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1 April 2002 Laser-induced incubation in transparent materials and possible consequences for surface and bulk microstructuring with ultrashort pulses
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Proceedings Volume 4633, Commercial and Biomedical Applications of Ultrafast and Free-Electron Lasers; (2002) https://doi.org/10.1117/12.461367
Event: High-Power Lasers and Applications, 2002, San Jose, California, United States
Abstract
We performed surface and bulk processing experiments on different transparent materials with ultra short laser pulses. The investigations were performed mainly at 800 nm and at pulse widths ranging from 0.2 to 5 ps. We focused our attention on fluence and shot number dependencies to analyze possible incubation effects in the different materials and determine the damage threshold. In the multi- shot experiments we determined strong incubation effects which we attribute to laser-induced defect formation and accumulation. Inside the bulk we were able to generate dots and lines even in sub-micrometers sizes. The structures were analyzed by means of optical microscopy. Laser pulses at a pulse width above ca. 1 ps demonstrate strong self focusing which can be utilized for bulk and rear surface micro structuring. Below a certain pulse width other effects counteract self focusing and beam diffraction and fillamentation seem to dominate. Depending on focusing optics we observe strong differences in the possibility to process the bulk of transparent materials with fs laser pulses which we attribute to the effects in Kerr non- linearity. Also, the consequences of incubation effects on the structuring inside the bulk seem to depend strongly on the pulse width. We discuss the results based on possible technological relevance and the ablation mechanism involved.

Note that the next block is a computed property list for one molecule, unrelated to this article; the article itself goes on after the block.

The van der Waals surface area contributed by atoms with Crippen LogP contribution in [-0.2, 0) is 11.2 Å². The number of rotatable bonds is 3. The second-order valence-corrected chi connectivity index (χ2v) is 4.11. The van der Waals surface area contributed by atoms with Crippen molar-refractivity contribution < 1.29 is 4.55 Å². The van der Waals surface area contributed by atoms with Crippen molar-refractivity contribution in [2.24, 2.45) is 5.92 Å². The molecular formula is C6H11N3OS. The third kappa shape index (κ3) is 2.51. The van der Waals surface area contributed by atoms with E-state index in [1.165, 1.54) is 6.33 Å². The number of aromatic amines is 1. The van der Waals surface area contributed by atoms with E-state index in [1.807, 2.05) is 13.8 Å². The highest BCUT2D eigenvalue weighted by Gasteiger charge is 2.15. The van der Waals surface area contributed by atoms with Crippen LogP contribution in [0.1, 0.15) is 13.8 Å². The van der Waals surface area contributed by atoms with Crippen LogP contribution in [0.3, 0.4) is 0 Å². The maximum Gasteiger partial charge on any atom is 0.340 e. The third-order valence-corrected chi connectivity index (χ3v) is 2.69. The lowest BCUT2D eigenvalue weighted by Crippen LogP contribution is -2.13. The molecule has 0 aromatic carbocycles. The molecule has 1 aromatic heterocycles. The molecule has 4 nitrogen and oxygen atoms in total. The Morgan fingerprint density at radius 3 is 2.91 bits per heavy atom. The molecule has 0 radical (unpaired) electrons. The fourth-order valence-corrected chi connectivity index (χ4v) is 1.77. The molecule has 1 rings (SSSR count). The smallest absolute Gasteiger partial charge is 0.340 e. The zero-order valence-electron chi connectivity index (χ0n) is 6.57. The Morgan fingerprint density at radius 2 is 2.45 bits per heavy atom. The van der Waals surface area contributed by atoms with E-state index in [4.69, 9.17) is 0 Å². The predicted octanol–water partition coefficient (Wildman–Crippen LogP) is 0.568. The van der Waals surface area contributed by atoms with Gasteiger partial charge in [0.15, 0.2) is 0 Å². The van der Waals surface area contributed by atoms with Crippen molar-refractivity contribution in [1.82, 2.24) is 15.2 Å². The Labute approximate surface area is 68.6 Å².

© (2002) COPYRIGHT Society of Photo-Optical Instrumentation Engineers (SPIE). Downloading of the abstract is permitted for personal use only.
David Ashkenasi, Arkadi Rosenfeld, and Razvan Stoian "Laser-induced incubation in transparent materials and possible consequences for surface and bulk microstructuring with ultrashort pulses", Proc. SPIE 4633, Commercial and Biomedical Applications of Ultrafast and Free-Electron Lasers, (1 April 2002); https://doi.org/10.1117/12.461367
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